Securities and Exchange Commissioners (SEC) Hester Peirce and Elad Roisman are advocating the agency spend fewer resources on overhauling existing rules and more energy on crafting regulation for emerging areas — including digital assets.
Though Peirce previously said she anticipated a Gensler-led SEC would create a “productive few years” for crypto, she and her colleague express concern over whether that will come to pass. In a statement responding to Chair Gary Gensler’s agenda for his time in office, Peirce and Roisman pointed out emerging issues they felt were notably absent.
“While there are important and timely items on the list, including rules related to transfer agents and government securities alternative trading systems, the Agenda is missing some other important rulemakings, including rules to provide clarity for digital assets, allow companies to compensate gig workers with equity, and revisit proxy plumbing,” they said in a statement.
The likely reason for the lack of clarity in these areas, according to Peirce and Roisman, relates to resource management. The Commission has spent much of its resources revisiting rules that have already passed through the checkpoints laid out in the Administrative Procedures Act, which Peirce and Roisman call a “regrettable decision” of resource deployment.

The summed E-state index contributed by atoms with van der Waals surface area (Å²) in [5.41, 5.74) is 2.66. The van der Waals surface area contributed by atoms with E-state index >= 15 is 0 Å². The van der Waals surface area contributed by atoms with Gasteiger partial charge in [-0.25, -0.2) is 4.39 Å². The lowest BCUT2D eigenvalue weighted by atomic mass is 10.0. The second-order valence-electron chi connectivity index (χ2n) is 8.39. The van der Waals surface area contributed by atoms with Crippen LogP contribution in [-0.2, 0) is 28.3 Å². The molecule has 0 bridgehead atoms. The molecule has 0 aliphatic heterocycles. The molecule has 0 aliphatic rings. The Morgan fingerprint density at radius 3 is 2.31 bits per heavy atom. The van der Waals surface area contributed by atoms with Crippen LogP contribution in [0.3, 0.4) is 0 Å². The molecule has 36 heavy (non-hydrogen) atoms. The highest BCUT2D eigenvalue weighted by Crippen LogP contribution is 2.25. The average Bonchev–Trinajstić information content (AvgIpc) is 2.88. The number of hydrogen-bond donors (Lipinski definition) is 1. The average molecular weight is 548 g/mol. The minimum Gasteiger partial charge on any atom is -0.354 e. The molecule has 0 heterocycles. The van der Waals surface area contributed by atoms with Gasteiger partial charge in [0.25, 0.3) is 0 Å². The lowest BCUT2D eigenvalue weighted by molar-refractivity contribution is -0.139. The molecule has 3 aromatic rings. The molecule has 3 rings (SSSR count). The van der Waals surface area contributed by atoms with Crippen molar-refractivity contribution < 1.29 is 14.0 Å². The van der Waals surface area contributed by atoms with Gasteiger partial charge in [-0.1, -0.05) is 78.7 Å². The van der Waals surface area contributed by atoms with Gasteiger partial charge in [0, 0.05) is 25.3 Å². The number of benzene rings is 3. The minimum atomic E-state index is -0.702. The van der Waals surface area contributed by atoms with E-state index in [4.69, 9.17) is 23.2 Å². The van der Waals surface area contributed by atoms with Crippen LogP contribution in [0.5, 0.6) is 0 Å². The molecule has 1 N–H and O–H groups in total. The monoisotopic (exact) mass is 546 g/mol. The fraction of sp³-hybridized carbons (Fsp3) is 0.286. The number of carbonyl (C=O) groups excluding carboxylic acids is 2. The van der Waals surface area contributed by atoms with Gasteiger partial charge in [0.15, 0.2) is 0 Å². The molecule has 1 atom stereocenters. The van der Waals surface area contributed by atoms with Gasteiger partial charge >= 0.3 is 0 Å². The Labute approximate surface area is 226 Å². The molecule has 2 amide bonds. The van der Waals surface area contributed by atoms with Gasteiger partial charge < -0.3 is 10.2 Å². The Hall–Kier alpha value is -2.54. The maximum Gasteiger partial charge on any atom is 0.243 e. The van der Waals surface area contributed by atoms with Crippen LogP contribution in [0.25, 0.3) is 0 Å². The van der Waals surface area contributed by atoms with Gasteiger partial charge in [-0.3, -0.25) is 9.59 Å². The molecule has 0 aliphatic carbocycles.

Their statement worries that this trend will continue under Gensler, with the agency planning to spend more time and money in examining existing rules rather than creating guidance for emerging industries.
“The Agenda makes clear that the Chair’s recent directive to SEC staff to consider revisiting recent regulatory actions taken with respect to proxy voting advice businesses was not an isolated event, but just the opening salvo in an effort to reverse course on a series of recently completed rulemakings,” they said.
Peirce has long been a proponent for creating clarity in the digital asset space. Both she and Roisman also supported expanding the accredited investor definition to allow more market participants in private markets. Gensler’s agenda seeks to put some of that work under the microscope.
Reviews on the agenda include rules that are less than a year old and haven’t resulted in occurrences that would require a review, according to Peirce and Roisman. They specifically take umbrage with the Agenda’s plan to review rules related to proxy voting, the expanded definition for so-called “accredited investors,” whistleblowers and the allowance of temporary delays in reporting payments for exploratory activities until the year in which the payments are made.
“The inclusion of these rules in the Agenda undermines the Commission’s reputation as a steady regulatory hand,” they said.
Instead, Peirce and Roisman want to further spread that steady hand by utilizing those resources for digital asset rulemaking, among other tasks.